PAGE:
Even while President Biden and top White House officials declare that the country is “making progress” as inflation has reduced recently, a growing majority of Americans feel that inflation still puts a burden on their family budgets.
A Gallup study from April 2023, which was published this week, found that 61% of respondents agreed that “recent price increases” had led to “financial hardship” both for themselves and their families. From 56 percent in August 2022, 49 percent in January 2022, and 45 percent in November 2021, the percentage of respondents who responded in the positive increased with time.
About 15% of respondents in April 2023 also said that they had experienced “severe” difficulty due to high inflation, which has a negative impact on their capacity to maintain a constant level of life. According to Gallup, “lower-income Americans continue to experience more suffering from inflation than people with higher income levels.”
Another Gallup study revealed that the “high expenses related to living” is the “most significant financial issue” that the majority of American families are now dealing with. This is in contrast to 35% of respondents who mentioned inflation, 11% who mentioned house ownership or rental prices, 9% who mentioned excessive debt, and 7% who mentioned poor salaries.
The polls took place while headline inflation continued to decrease, dropping to around 5% last month from over 9% last summer. On the other hand, price rises for essential family expenses like food and housing are still much higher than the average 5% level.
The Federal Reserve hiked the goal of the government funding rate as a part of an attempt to slow down price increases. This policy regime raises the expense of borrowing money for businesses and consumers, which decreases inflation but slows down overall economic activity. The latest inflation data coincide with this policy regime. Early this month, regulators at the Federal Reserve raised interest rates by a quarter point, extending a slowdown from earlier increases and reflecting caution as the banking industry struggles to recover from the failure of three medium-sized banks.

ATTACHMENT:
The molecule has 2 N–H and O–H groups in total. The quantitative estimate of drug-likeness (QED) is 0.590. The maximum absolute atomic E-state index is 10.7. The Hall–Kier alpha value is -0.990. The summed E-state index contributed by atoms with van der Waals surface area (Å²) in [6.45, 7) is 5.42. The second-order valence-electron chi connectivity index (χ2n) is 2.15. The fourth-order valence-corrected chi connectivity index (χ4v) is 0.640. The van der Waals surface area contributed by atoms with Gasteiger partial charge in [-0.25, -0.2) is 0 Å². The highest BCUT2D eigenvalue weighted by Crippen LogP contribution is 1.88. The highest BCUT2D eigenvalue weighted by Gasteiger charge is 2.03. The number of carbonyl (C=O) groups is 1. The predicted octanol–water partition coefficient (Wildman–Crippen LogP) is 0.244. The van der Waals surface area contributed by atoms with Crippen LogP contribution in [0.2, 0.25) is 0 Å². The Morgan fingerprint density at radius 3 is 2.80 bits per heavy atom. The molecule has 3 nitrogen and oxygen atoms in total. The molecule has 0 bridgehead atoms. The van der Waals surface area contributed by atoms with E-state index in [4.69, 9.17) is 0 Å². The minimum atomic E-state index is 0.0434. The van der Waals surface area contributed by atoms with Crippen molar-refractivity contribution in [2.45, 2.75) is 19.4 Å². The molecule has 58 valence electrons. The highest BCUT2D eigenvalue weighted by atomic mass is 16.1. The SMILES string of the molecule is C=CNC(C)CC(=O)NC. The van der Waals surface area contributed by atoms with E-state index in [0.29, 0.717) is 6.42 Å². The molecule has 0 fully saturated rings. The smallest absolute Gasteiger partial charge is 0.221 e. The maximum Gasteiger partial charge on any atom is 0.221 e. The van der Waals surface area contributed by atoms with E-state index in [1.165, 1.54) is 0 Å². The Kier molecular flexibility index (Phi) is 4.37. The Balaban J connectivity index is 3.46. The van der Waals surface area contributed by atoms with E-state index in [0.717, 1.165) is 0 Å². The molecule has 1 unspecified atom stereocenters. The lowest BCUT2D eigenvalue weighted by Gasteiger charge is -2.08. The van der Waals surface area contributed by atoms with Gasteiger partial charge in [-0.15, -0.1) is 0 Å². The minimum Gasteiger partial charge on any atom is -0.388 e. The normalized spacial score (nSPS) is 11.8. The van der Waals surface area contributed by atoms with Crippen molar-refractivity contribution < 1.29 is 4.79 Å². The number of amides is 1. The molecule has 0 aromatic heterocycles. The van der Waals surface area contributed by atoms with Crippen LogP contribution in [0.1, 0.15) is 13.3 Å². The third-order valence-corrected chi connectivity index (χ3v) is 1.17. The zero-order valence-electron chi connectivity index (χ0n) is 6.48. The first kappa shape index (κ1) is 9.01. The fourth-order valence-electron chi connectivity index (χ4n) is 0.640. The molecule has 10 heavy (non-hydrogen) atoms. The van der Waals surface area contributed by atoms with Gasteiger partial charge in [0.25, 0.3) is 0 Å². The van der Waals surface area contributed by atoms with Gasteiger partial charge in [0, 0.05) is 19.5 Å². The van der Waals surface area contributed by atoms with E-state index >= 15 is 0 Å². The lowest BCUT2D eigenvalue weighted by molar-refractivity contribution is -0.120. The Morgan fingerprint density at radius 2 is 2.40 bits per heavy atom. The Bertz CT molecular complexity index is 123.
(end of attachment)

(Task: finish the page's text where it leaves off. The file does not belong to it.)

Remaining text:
President Biden has in the meanwhile come under fire for repeatedly claiming that his programs, like the Inflation Reduction Act along with the Bipartisan Infrastructure Bill, are to blame for the slightly less extreme headline inflation numbers. Rates are still between three to four times greater than they were in January 2021, when he took office and more than twice the 2% benchmark that the Federal Reserve has been maintaining for decades, according to charts from last month.
In a declaration made public last month, he said, “We are winning the battle against inflation. My administration works every day to give families additional breathing space as we continue the fight against inflation,”